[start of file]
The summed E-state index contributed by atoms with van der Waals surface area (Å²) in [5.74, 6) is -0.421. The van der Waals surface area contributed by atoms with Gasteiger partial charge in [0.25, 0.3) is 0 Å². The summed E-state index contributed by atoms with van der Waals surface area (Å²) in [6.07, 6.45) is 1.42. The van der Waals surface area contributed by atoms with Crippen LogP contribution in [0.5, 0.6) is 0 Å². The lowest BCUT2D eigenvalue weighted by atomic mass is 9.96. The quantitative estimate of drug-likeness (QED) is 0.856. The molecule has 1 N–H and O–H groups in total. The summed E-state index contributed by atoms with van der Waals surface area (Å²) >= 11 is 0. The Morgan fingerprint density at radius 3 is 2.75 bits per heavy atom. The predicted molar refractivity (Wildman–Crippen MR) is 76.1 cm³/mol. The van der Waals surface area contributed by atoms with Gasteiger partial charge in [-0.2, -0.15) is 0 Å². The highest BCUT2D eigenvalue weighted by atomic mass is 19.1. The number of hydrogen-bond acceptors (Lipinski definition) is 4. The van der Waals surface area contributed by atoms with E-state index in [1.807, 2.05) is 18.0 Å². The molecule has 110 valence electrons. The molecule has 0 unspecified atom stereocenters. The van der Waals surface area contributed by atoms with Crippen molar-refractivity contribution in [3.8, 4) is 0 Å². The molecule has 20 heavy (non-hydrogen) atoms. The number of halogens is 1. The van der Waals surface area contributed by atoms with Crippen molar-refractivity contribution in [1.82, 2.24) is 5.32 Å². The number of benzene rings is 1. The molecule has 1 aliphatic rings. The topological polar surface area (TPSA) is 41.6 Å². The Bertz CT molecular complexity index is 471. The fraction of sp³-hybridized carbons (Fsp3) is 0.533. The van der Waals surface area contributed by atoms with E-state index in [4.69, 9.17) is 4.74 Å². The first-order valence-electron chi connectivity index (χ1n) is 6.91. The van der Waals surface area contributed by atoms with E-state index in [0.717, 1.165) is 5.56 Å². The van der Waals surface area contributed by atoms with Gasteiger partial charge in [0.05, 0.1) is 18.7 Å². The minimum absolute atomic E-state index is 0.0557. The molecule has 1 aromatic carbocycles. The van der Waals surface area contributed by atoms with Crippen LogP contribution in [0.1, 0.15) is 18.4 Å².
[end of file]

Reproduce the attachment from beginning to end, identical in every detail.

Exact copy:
The summed E-state index contributed by atoms with van der Waals surface area (Å²) in [5.74, 6) is -0.421. The van der Waals surface area contributed by atoms with Gasteiger partial charge in [0.25, 0.3) is 0 Å². The summed E-state index contributed by atoms with van der Waals surface area (Å²) in [6.07, 6.45) is 1.42. The van der Waals surface area contributed by atoms with Crippen LogP contribution in [0.5, 0.6) is 0 Å². The lowest BCUT2D eigenvalue weighted by atomic mass is 9.96. The quantitative estimate of drug-likeness (QED) is 0.856. The molecule has 1 N–H and O–H groups in total. The summed E-state index contributed by atoms with van der Waals surface area (Å²) >= 11 is 0. The Morgan fingerprint density at radius 3 is 2.75 bits per heavy atom. The predicted molar refractivity (Wildman–Crippen MR) is 76.1 cm³/mol. The van der Waals surface area contributed by atoms with Gasteiger partial charge in [-0.2, -0.15) is 0 Å². The highest BCUT2D eigenvalue weighted by atomic mass is 19.1. The number of hydrogen-bond acceptors (Lipinski definition) is 4. The van der Waals surface area contributed by atoms with E-state index in [1.807, 2.05) is 18.0 Å². The molecule has 110 valence electrons. The molecule has 0 unspecified atom stereocenters. The van der Waals surface area contributed by atoms with Crippen molar-refractivity contribution in [3.8, 4) is 0 Å². The molecule has 20 heavy (non-hydrogen) atoms. The number of halogens is 1. The van der Waals surface area contributed by atoms with Crippen molar-refractivity contribution in [1.82, 2.24) is 5.32 Å². The number of benzene rings is 1. The molecule has 1 aliphatic rings. The topological polar surface area (TPSA) is 41.6 Å². The Bertz CT molecular complexity index is 471. The fraction of sp³-hybridized carbons (Fsp3) is 0.533. The van der Waals surface area contributed by atoms with E-state index in [4.69, 9.17) is 4.74 Å². The first-order valence-electron chi connectivity index (χ1n) is 6.91. The van der Waals surface area contributed by atoms with E-state index in [0.717, 1.165) is 5.56 Å². The van der Waals surface area contributed by atoms with Gasteiger partial charge in [0.05, 0.1) is 18.7 Å². The minimum absolute atomic E-state index is 0.0557. The molecule has 1 aromatic carbocycles. The van der Waals surface area contributed by atoms with Crippen LogP contribution in [0.1, 0.15) is 18.4 Å².